Kevin Kieller
Kevin Kieller is a partner with enableUC, a company that helps measure, monitor and improve UC and collaboration usage and...
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Kevin Kieller | February 10, 2014 |


Living Well with Lync

Living Well with Lync In this latest post, Kevin shares tips, tricks, obstacles and successes so you can better understand the UC end-state that Lync represents for many organizations.

In this latest post, Kevin shares tips, tricks, obstacles and successes so you can better understand the UC end-state that Lync represents for many organizations.

Someone recently suggested that the title of my column "Living with Lync" sounded as if people were living with a disease. As such, I choose to entitle this article, "Living Well with Lync" in order to reinforce that the focus of this ongoing series has always been to share tips, tricks, obstacles and successes so that you can better understand the UC end-state that Lync represents for many organizations.

Certainly evidence suggests that more and more organizations are selecting Lync as both their UC solution and voice solution. According to Microsoft, 5 million Lync voice seats have been deployed. A significant number of organizations are looking to Lync as their IP telephony solution, according to Irwin Lazar of Nemertes Research. Whatever the exact numbers are, Melanie Turek of Frost & Sullivan concludes that Microsoft is significantly impacting enterprise communications.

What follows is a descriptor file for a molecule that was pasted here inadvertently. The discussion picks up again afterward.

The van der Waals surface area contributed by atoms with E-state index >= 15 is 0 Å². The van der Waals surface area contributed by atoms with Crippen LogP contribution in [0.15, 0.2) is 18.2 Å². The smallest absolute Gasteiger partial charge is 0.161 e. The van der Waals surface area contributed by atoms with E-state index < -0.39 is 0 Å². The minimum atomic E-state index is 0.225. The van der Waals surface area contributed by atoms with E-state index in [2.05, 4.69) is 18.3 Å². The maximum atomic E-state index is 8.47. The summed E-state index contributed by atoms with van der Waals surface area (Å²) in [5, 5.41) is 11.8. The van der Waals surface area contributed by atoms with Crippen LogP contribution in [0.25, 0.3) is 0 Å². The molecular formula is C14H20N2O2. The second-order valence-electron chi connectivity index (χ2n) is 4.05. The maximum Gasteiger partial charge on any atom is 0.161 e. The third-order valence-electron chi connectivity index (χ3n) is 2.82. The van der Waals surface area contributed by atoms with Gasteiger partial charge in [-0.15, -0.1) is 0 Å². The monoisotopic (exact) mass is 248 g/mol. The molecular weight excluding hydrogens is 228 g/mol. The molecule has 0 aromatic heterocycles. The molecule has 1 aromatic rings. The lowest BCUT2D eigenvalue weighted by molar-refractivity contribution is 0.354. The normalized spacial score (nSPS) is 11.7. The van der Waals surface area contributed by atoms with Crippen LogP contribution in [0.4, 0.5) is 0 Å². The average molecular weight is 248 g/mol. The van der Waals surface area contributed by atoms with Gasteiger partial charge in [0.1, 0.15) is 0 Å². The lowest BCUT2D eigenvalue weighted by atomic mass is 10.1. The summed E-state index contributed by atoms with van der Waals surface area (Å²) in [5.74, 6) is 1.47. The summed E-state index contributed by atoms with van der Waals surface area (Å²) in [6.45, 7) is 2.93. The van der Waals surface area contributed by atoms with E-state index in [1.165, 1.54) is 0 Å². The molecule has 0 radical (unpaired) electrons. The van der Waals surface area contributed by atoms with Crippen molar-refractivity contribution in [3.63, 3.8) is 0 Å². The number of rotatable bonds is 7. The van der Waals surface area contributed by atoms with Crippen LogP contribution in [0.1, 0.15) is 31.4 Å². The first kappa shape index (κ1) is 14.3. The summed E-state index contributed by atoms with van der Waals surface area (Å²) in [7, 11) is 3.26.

With more and more organizations looking toward Lync as their voice and UC solution, exactly how do you "live well with Lync?" Quite simply, you focus on doing three things:

1. Determine Lync is the right solution for your organization.
2. Plan and execute a proper migration to Lync.
3. Ensure you have the right processes and tools to manage your Lync environment.

Determining Lync is the Right Solution for your Organization
Lync is a great solution for many, but not all, organizations. And even when Lync is a good fit, you need to determine if it should replace or augment your existing voice environment.

To "live well with Lync," you first must determine if Lync is "just right" for your organization. To do this, make sure you ...

1. Define and document your requirements, by interviewing or surveying actual end users.
2. Define and evaluate multiple viable options against your specific requirements.
3. Impartially document the pros and cons of each solution related to your requirements.
4. Provide budgetary costing for each option--Value for investment is important!
5. Make a recommendation. Based on the evaluation, if Lync is the best fit, great; if not, proceed with an alternative UC solution.
6. Pilot Lync (or your alternative UC solution) to ensure the "fit"--usage and adoption is the ultimate proof point.